Architecture in Maine!


As many might know, I am a Maine expat now practicing as an intern architect in Texas.
As you don't know, I am pleased today.
Apparently as of 2003, the University of Maine at Augusta (?!) has established a BA in Architecture program.
(I put the "?!" in because it's suprising and raises questions to me that the program would be at UMA and not the University of Southern Maine in Portland or the flagship U-Maine campus in Orono).
It's aligned with the Boston Architectural College, and students with the BA in Architecture are granted high standing in the BAC.
Granted it's not an accredited B-Arch, and granted all of the perspective renderings done by students there seem to be done in the same technique, but it's a start. Way to go UMA!
http://www.uma.edu/Architecture/Default.html
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Adam, Since you speak Mainese, What is a creative and and behavioral design approach? What is a creative and conceptual design approach?
I know it's not fair to ask you, but I see a lot of this on web sites. Anyone want to discuss?
TB
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Don wrote:

It's precisely the problem I have with architecture schools. That is, they're concentrating almost exclusively on the art of architecture (design, theory, criticism, etc.) while all but ignoring the business of architecture and the construction of buildings (building codes, constructibility, contract documents, accessibility, etc. etc.)
That said, I'm inclined to cut the UMA program a little slack on it because they offer a "Bachelor of *ART* in Architecture"; not a "Bachelor of Architecture." They are -not- offering a first professional degree; so in my view they can be excused if they concentrate on art and theory rather than the very real requirements necessary to practice architecture. It's schools like SCI-Arch, Rice, Harvard, Yale, Columbia, et-al - schools that provide students with professional degrees but aren't effectively preparing people for the profession - that are much more problematic.
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Don wrote:

I see it this way: to design without acknowledgement of codes, structures, building conventions, etc. is as easy as to design purely based on codes, structure, building conventions, etc. Anyone can draw or model in the computer a floating glass box over a perfectly flat field and say "this is my building - a tongue in cheek comment on the unattainability of the perfect building." Anyone can pick up a building code and draw up thier house - how many people who aren't architects have designed and built their own houses without architects?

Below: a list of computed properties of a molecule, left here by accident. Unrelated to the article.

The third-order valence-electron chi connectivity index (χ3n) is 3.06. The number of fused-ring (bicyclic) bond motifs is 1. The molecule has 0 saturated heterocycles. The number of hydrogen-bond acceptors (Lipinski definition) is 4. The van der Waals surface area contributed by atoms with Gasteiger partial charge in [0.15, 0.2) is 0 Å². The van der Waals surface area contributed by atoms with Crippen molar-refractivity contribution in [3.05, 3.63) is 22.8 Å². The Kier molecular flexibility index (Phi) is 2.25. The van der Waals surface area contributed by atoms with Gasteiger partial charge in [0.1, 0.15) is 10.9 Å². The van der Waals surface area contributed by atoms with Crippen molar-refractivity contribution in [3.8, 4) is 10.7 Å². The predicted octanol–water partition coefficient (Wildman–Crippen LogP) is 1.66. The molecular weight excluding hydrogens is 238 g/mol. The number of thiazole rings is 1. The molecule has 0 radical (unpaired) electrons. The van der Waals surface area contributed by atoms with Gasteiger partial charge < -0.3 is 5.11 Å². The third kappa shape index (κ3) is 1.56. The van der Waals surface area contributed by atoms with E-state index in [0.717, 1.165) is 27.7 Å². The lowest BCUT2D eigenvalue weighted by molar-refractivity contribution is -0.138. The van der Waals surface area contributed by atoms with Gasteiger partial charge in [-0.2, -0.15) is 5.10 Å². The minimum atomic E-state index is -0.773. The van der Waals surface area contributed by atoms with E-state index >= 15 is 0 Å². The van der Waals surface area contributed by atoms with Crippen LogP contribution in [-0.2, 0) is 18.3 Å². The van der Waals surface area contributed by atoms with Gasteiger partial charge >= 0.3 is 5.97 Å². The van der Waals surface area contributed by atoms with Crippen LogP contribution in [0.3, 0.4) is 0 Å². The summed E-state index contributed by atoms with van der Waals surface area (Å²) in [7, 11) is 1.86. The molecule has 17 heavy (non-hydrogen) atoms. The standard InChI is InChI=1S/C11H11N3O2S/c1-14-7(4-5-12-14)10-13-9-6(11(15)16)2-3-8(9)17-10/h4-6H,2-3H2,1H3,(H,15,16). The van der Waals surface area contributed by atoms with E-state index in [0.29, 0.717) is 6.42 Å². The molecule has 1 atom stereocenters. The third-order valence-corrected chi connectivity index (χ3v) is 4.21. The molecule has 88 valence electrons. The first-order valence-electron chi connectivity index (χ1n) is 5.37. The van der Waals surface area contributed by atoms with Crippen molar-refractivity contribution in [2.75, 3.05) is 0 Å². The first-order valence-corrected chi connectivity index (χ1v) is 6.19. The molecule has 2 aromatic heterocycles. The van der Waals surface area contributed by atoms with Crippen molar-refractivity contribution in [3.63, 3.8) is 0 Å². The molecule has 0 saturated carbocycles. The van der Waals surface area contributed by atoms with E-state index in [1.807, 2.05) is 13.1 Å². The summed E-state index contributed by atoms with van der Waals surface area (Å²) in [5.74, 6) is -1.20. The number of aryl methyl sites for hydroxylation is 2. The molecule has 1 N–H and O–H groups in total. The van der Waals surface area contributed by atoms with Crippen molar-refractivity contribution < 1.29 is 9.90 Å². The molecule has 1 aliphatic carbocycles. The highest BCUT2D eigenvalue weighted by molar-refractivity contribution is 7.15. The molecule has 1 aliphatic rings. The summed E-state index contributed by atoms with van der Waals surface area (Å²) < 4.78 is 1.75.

Great architecture is made by people who are not just creative, but who know the laws of gravity and of man well enough for proper design to practically be second nature. Allowing students to design in some idealized world with no gravity and no building codes is a disservice to them, in my view. Those students are bound to come out of school with great ideas and then be beaten down when they finally realize just how monumental a task it will be to completely re-draw those great ideas in order to stay up and meet code.
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Don wrote:

Several reasons.
1: Attitude. Universities, and well indoctrinated students within them, think that you can't learn theory or design outside of school. They think the schools need to teach exclusively that as a result. The corollary is that they don't teach codes, accessibility, constructibility, or pricing.
2: Laziness. It's more fun and less tiring to sit around shooting the shit about Heidegger than it is to actually read through the IBC and familiarize onesself with it.

Yes, I was aware that building codes existed. But only because I began to work after my 2nd year of school. It was there; not in school, that I learned about constructibility, how to draw details, the importance of code compliance, etc.
In my entire school, there was only one professor who required an effort to comply with building codes in students projects. Sadly, he's nearly 65 years old, and when he retires I don't see anyone else stepping up to the plate.
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Don wrote:

Frank Lloyd Wright didn't attend the University of Chicago School of Architecture. He worked for Louis Sullivan and came up through the ranks, before leaving and (as great architects do) taking projects with him.
That said, while I'm not sure architecture schools should be done away with altogether, I am certain that they need a complete overhaul. I've said it before.
1: Schools of architecture should reach out, and work with engineering schools; allowing architecture students to collaborate with engineering students on projects - the same way architects collaborate with engineers on real projects.
2:Students should be taught theory and design, but once they've got a design they should push that project through mock DD and documentation phases. This should be repeated twice, or three or four times before graduation - in marked contrast to the eight or tenfold repetition of theoretical design.
3:Architecture professors MUST be registered architects. You would never let a person without a drivers license teach drivers ed, after all. Why should architecture be any different?

I would agree.

True.
Finally, I'd remake the ARE. It would become a standardized exit exam for architecture schools. All professional degree architecture students are required to take it in order to get their diploma. They then do their internships, and upon completion of the internship, they are registered.
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